Around the world, expectations are high that this week's Arab League summit in Beirut, Lebanon, might actually move the ball in the Arab-Israeli peace process. "Past Arab league summits have tended to be greeted with bored yawns in the West. … The summit that opens in Beirut [Wednesday], however, could be different," declared Britain's Independent Tuesday. The meeting would almost certainly have received more attention than past league summits, because it is the first gathering of Arab leaders since Sept. 11 and the fall of the Taliban (last October's meeting of the Organization of the Islamic Conference in Doha, Qatar, included many non-Arab nations), but the main focus is on Saudi Crown Prince Abdullah's peace initiative, which offers normalization of Arab relations with Israel in exchange for Israeli withdrawal from the territories occupied since 1967, the recognition of a Palestinian state with East Jerusalem as its capital, and a "right to return" for Palestinian refugees. Lebanon's Daily Star fretted that if the Saudi plan fails, the region could be plunged into still greater chaos: "If even Riyadh's intra-Arab influence and prestige are not enough to win over the Jewish state and its backers, how might these possibly be surpassed by another Arab capital in the foreseeable future?"
The Khaleej Times of Dubai said, "While talks on the Palestinian issue at the past Arab summits did not take it any closer to a settlement, there is considerable hope this time that the generally welcomed Saudi proposal to end decades of conflict would animate the debate and win unanimous approval." The Jordan Times put a different spin on the opportunities offered by Abdullah's plan: "The Saudi peace initiative offers them a chance to succeed on a front where the Arab record has been less than impressive: international public opinion." The editorial warned Arabs not to lose this advantage: "The summit should not degenerate into a forum for scoring short-term political gains, the total sum of which will be a loss for the most important cause for millions of Arabs. In Beirut, the Arabs should play politics by objective. The objective is to support the Palestinian people." Israel's liberal Ha'aretz said it's just as important for the Jewish state to support the principles of the plan, since the details are still subject to negotiation: "Objecting to [the Saudi plan], or giving it a cool reception, will leave an impression—even among our friends—that Israel is missing a golden opportunity. Even worse would be an impression that Israel isn't interested in it at all."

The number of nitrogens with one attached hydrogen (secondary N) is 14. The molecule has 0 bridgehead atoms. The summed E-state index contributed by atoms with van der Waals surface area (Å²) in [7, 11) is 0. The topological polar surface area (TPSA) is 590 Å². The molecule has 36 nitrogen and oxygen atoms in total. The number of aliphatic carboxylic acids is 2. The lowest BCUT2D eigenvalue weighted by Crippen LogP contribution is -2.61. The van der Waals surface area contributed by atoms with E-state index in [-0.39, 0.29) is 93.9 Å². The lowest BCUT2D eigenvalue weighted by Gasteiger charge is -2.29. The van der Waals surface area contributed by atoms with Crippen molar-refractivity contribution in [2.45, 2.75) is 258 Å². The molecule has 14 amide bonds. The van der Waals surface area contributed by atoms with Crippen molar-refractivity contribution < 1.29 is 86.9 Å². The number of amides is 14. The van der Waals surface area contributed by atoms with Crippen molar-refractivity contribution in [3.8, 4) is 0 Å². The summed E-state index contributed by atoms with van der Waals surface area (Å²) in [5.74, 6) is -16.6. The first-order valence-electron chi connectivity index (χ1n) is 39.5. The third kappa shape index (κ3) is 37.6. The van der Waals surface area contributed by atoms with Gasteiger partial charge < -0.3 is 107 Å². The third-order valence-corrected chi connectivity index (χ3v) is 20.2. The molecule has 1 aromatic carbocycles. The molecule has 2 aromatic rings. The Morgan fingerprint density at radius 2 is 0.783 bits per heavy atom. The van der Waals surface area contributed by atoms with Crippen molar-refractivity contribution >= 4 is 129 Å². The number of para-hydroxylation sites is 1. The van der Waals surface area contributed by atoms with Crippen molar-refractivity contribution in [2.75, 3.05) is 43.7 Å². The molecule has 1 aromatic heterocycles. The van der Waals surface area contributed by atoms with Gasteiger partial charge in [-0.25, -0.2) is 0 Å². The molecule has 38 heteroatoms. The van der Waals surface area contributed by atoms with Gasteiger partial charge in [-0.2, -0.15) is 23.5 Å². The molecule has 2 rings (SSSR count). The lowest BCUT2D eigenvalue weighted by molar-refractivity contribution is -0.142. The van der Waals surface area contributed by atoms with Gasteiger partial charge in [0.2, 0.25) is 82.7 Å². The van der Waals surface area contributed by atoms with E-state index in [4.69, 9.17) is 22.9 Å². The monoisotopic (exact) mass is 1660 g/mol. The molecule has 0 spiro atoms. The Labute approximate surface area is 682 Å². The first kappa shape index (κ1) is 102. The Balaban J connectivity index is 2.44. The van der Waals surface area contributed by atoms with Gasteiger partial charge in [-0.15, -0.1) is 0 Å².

Several papers noted the large number of no-shows, with 11 of the 22 Arab League heads of state staying home. The Daily Star explained that "the rulers of Saudi Arabia, Kuwait, and the United Arab Emirates are too ill; Iraqi President Saddam Hussein would rather stay at home for obvious reasons; the Libyan leader, Colonel Moammar Gadhafi, is ostensibly annoyed that his own suggestions for a collective peace offer to Israel have not been taken seriously; and no explanation has been offered for the absence of the heads of state of Oman, Sudan, Mauritania and Qatar." Palestinian Authority Chairman Yasser Arafat and Egyptian President Hosni Mubarak also stayed away.
The Pan-Arab Al-Quds Al-Arabi said the summit could mark the end of Saudi-Egyptian-Syrian domination of Arab politics. Syria is resentful that its clout has diminished, and Mubarak is angered by the plan because he wasn't consulted beforehand and feels the Saudis are trying to usurp his role in leading the peace process. The paper said recent pro-intifada demonstrations in several Arab countries showed dissatisfaction not just with the Saudi plan but also with the Riyadh-Cairo-Damascus triangle pushing it. "Arab citizens had expected that triangle, which possesses money (Saudi Arabia), human resources (Egypt), and the closest military forces to the confrontation line (Syria), to respond to Israel's insults with a strong stance in support of the intifada, not with rhetorical slogans and normalization initiatives." (Translations courtesy of the Daily Star's "Arab Press Review.")
The Israeli papers pored over the summit like Kremlinologists decoding a Soviet-era May Day Parade. Yediot Ahronot observed: "It is possible to distinguish between two main trends in the Arab world ahead of [the] summit—the countries which have signed peace agreements with Israel and which seek to douse the great conflagration, led by Egypt and Jordan, and those countries which are bringing fuel containers to Beirut to pour on the fire so that the entire Middle East goes up in flames, including Iraq, Libya and others." It said the debate over the Saudi initiative will show the world "who is bent on a relaxation and peace in the region, and who wants escalation and war." Why did Prince Abdullah offer his plan now? An op-ed in Ha'aretz speculated, "Abdullah's sudden daring is a sign that he believes an American victory over Saddam Hussein is near, and following it a Pax Americana—between Israel and the Arabs, and in the Gulf. 'Let Bush win,' Abdullah is hinting."